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Finalissima 2022: The Cherry on top to end the season

With 'Finalissima', a new competition appeared on the international calendar: a match between the winner of the Copa America and the winner of the European Championship. A new prestigious prize or a practice game in disguise? We went to investigate.

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'No way!' The barman of The Butcher's Hook, the Chelsea pub opposite Stamford Bridge, looks at me in disbelief. A final at Wembley between Italy and Argentina? Never heard of it. Here in West London, the sale of Chelsea is the talk of the day. At least, on non match-days the pub where the club was founded is practically deserted. Fortunately, a couple of Argentines walked in to reinforce my story. Finalissima? Si!

Now, it's hard to say that London will be turned upside down for Finalissima 2022. The city is under the spell of Queen Elizabeth's upcoming jubilee next weekend. If it were up to the English, the season would be over. England's approaching Nations League matches are nothing more than a necessary evil at the end of the season. Let alone a match between two other countries for a cup that nobody knows.

Still, the initiative is quite nice, an attempt to revive the old Artemio Franchi Cup: a match between the winner of Copa America and the Euros, last played in 1993. Now, supported by UEFA and its South American sister CONMEBOL, it should be a success.

As if UEFA were not quite sure what to expect either, the tickets were offered for free sale in March out of the blue. They were also reasonably priced, with prices ranging from £25 to £55. It could have been worse, given the poster and the venue. They sold like hot cakes.

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For the Italians, it is no more than a way to plaster over the cracks. The sensational elimination from the World Cup in Qatar (with a goal from North Macedonia in injury time) is still fresh in the memory, and the Azzurri are back together for the first time since that blunder. On holy ground, that is, because 11 months ago they became European champions here at Wembley.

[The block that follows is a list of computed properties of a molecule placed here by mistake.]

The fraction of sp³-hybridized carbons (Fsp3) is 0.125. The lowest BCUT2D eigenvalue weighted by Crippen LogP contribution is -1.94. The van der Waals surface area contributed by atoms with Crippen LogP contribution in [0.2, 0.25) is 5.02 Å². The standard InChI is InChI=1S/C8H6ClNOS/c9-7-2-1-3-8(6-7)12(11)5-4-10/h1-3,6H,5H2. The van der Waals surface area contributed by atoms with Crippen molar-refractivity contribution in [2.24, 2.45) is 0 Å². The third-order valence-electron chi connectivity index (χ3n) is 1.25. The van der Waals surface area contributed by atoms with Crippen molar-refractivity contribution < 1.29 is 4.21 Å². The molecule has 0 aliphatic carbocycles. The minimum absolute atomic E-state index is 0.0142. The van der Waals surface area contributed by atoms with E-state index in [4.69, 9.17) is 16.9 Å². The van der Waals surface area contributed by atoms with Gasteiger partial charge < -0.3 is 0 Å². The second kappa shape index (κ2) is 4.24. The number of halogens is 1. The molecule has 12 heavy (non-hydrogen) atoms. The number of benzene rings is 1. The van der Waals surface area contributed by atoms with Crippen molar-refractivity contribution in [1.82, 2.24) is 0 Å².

How different is it for the Argentines, who have the wind in their sails. The team are undefeated for almost three years, but in that period they have only played countries from their own continent. A showdown with a top European team with a cup at stake? Vamos.

How much the Argentine national team lives on in the population was already noticeable the evening before the match. In the heart of London, some 1000 Argentines took over Trafalgar Square with their chants and banners, and also on the match day, you don't have to look far to find Argentine fans. They are clearly in the majority, something that is remarkable at first glance, but there is something behind it. Their banners tell the story. Mallorca, Almeria, Roma: these are mainly 'European' Argentines. For the Argentine diaspora in Europe, this is the perfect opportunity to see their national team live for once and to win a prize as well. Although there are many more Italians living in London, it is much less exciting for them. The distance to their home country is shorter, and besides, Italy already played in London last summer.